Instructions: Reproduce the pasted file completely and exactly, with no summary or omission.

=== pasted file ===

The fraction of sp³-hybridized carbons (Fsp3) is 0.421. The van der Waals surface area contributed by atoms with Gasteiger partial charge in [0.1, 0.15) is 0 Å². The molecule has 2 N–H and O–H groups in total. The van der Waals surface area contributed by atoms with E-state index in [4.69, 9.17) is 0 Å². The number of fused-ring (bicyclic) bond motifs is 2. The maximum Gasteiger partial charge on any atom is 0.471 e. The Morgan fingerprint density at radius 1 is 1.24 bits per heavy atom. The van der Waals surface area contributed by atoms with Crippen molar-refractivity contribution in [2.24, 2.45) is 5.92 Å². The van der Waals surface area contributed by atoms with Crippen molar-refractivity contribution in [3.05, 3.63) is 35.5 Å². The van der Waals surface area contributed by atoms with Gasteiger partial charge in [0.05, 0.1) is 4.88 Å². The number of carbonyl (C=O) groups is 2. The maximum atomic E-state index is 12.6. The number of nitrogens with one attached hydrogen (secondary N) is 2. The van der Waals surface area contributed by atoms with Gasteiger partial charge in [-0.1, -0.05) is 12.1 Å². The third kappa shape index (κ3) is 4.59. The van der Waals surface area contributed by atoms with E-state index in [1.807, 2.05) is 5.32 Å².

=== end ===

The fraction of sp³-hybridized carbons (Fsp3) is 0.421. The van der Waals surface area contributed by atoms with Gasteiger partial charge in [0.1, 0.15) is 0 Å². The molecule has 2 N–H and O–H groups in total. The van der Waals surface area contributed by atoms with E-state index in [4.69, 9.17) is 0 Å². The number of fused-ring (bicyclic) bond motifs is 2. The maximum Gasteiger partial charge on any atom is 0.471 e. The Morgan fingerprint density at radius 1 is 1.24 bits per heavy atom. The van der Waals surface area contributed by atoms with Crippen molar-refractivity contribution in [2.24, 2.45) is 5.92 Å². The van der Waals surface area contributed by atoms with Crippen molar-refractivity contribution in [3.05, 3.63) is 35.5 Å². The van der Waals surface area contributed by atoms with Gasteiger partial charge in [0.05, 0.1) is 4.88 Å². The number of carbonyl (C=O) groups is 2. The maximum atomic E-state index is 12.6. The number of nitrogens with one attached hydrogen (secondary N) is 2. The van der Waals surface area contributed by atoms with Gasteiger partial charge in [-0.1, -0.05) is 12.1 Å². The third kappa shape index (κ3) is 4.59. The van der Waals surface area contributed by atoms with E-state index in [1.807, 2.05) is 5.32 Å².